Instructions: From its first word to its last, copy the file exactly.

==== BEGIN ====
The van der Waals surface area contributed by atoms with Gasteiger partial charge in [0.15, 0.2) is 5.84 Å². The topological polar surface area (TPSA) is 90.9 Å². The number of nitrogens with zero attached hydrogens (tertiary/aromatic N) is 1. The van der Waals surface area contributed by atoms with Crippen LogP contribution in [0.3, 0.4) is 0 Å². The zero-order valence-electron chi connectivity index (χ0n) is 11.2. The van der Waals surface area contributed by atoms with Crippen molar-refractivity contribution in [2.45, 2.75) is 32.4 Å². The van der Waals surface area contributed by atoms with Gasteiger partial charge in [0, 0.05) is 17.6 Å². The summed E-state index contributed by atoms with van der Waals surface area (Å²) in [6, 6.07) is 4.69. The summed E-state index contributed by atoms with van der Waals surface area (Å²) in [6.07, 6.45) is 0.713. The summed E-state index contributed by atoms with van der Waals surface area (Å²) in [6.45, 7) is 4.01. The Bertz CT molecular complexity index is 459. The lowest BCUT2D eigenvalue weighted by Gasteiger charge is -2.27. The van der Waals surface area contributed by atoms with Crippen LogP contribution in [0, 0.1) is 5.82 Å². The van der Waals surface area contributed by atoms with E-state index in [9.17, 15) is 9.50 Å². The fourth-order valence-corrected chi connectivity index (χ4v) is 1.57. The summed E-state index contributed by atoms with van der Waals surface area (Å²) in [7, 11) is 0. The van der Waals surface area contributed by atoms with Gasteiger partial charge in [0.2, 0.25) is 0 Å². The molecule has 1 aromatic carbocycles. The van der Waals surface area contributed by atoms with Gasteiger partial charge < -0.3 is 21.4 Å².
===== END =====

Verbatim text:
The van der Waals surface area contributed by atoms with Gasteiger partial charge in [0.15, 0.2) is 5.84 Å². The topological polar surface area (TPSA) is 90.9 Å². The number of nitrogens with zero attached hydrogens (tertiary/aromatic N) is 1. The van der Waals surface area contributed by atoms with Crippen LogP contribution in [0.3, 0.4) is 0 Å². The zero-order valence-electron chi connectivity index (χ0n) is 11.2. The van der Waals surface area contributed by atoms with Crippen molar-refractivity contribution in [2.45, 2.75) is 32.4 Å². The van der Waals surface area contributed by atoms with Gasteiger partial charge in [0, 0.05) is 17.6 Å². The summed E-state index contributed by atoms with van der Waals surface area (Å²) in [6, 6.07) is 4.69. The summed E-state index contributed by atoms with van der Waals surface area (Å²) in [6.07, 6.45) is 0.713. The summed E-state index contributed by atoms with van der Waals surface area (Å²) in [6.45, 7) is 4.01. The Bertz CT molecular complexity index is 459. The lowest BCUT2D eigenvalue weighted by Gasteiger charge is -2.27. The van der Waals surface area contributed by atoms with Crippen LogP contribution in [0, 0.1) is 5.82 Å². The van der Waals surface area contributed by atoms with E-state index in [9.17, 15) is 9.50 Å². The fourth-order valence-corrected chi connectivity index (χ4v) is 1.57. The summed E-state index contributed by atoms with van der Waals surface area (Å²) in [7, 11) is 0. The van der Waals surface area contributed by atoms with Gasteiger partial charge in [0.2, 0.25) is 0 Å². The molecule has 1 aromatic carbocycles. The van der Waals surface area contributed by atoms with Gasteiger partial charge < -0.3 is 21.4 Å².